• Subordinate the first sentence with a subordinating word (e.g. after, although, because, since, when) and place a comma between the two elements.
  • Although Jane used to study linguistics at MIT, she attends Stanford now.

Click here for printable pdf.

Copyright 2000, the Jacobson Center for Writing, Teaching and Learning at Smith College.

#9 Revising: Eleven Trouble Spots in Subject-
     Verb Agreement

Many people are uncomfortable with grammar because they’ve been frustrated by it in the past, and not without good reason, too, given the number of rules, their complexity, and all the terminology necessary even to understand them. To complicate, there are probably more exceptions to rules than there are rules. Comfort with the rules of grammar will make you a more fluent, confident writer, however. If reading a rule doesn’t help you understand it, remember it, or figure out when it applies, you may find it more useful to study the example and come up with your own guidelines. Try it!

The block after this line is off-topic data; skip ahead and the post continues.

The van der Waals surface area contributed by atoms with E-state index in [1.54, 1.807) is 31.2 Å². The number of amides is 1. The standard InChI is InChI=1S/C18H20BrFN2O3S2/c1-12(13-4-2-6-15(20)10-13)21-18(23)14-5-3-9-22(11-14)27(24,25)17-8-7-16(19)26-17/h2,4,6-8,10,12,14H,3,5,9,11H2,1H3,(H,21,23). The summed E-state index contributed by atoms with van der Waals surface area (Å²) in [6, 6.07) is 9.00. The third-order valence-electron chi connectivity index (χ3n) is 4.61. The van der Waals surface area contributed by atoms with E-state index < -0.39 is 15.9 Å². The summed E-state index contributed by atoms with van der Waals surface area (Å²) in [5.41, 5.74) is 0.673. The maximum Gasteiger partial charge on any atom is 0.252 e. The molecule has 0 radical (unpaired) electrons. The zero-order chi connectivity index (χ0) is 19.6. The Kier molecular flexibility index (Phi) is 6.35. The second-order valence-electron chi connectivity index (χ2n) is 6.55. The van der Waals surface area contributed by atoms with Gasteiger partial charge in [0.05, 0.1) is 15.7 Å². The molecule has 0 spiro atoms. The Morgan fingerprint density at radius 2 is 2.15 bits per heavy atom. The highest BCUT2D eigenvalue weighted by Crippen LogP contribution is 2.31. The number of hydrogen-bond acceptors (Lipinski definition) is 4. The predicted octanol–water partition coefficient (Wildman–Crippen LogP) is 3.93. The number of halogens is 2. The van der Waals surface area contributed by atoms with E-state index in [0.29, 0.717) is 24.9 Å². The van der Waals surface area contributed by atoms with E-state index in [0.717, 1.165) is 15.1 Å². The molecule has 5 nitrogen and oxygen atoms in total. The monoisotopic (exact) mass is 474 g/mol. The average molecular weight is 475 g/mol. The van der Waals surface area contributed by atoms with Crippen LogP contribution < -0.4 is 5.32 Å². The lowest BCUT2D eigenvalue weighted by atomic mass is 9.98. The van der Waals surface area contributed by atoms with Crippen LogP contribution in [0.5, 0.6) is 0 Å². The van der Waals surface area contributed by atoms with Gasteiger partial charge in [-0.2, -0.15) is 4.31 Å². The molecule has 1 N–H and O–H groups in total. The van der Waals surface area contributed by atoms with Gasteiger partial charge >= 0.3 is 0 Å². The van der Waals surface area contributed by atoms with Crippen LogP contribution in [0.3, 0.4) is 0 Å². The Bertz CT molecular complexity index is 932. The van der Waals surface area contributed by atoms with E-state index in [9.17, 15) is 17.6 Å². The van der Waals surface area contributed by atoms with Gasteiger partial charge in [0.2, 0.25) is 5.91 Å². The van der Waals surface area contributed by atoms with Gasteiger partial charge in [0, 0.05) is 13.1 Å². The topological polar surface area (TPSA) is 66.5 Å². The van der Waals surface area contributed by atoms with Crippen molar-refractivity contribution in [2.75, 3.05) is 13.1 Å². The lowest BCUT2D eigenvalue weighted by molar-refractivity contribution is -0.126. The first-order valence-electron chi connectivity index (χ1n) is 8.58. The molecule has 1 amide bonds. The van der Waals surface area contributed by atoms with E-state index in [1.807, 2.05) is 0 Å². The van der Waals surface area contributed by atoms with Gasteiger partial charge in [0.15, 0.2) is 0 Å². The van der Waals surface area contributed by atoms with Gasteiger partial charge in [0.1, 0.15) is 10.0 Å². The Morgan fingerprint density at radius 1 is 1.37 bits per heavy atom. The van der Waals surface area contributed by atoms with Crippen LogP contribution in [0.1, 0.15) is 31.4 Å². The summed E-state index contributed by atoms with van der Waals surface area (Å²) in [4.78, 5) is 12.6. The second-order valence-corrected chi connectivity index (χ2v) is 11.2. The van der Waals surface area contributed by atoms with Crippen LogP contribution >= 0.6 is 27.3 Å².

• Verbs always agree with their subjects, even when the subjects are far away.
  • The second entry in this long list of books and articles interests me most.

      Alert: Expressions like as well as, in addition to, accompanied by, together with, and along with do not affect subject-verb agreement.

    This book, together with the related articles, clarifies the situation for me.

  • Compound subjects (two subjects connected with and) take plural agreement.
  • Professor Meyers and her assistant have completed their groundbreaking work.

  • Lists preceded by each and every take singular verbs.
  • Every novel, play, and poem I read motivates me to become an English major.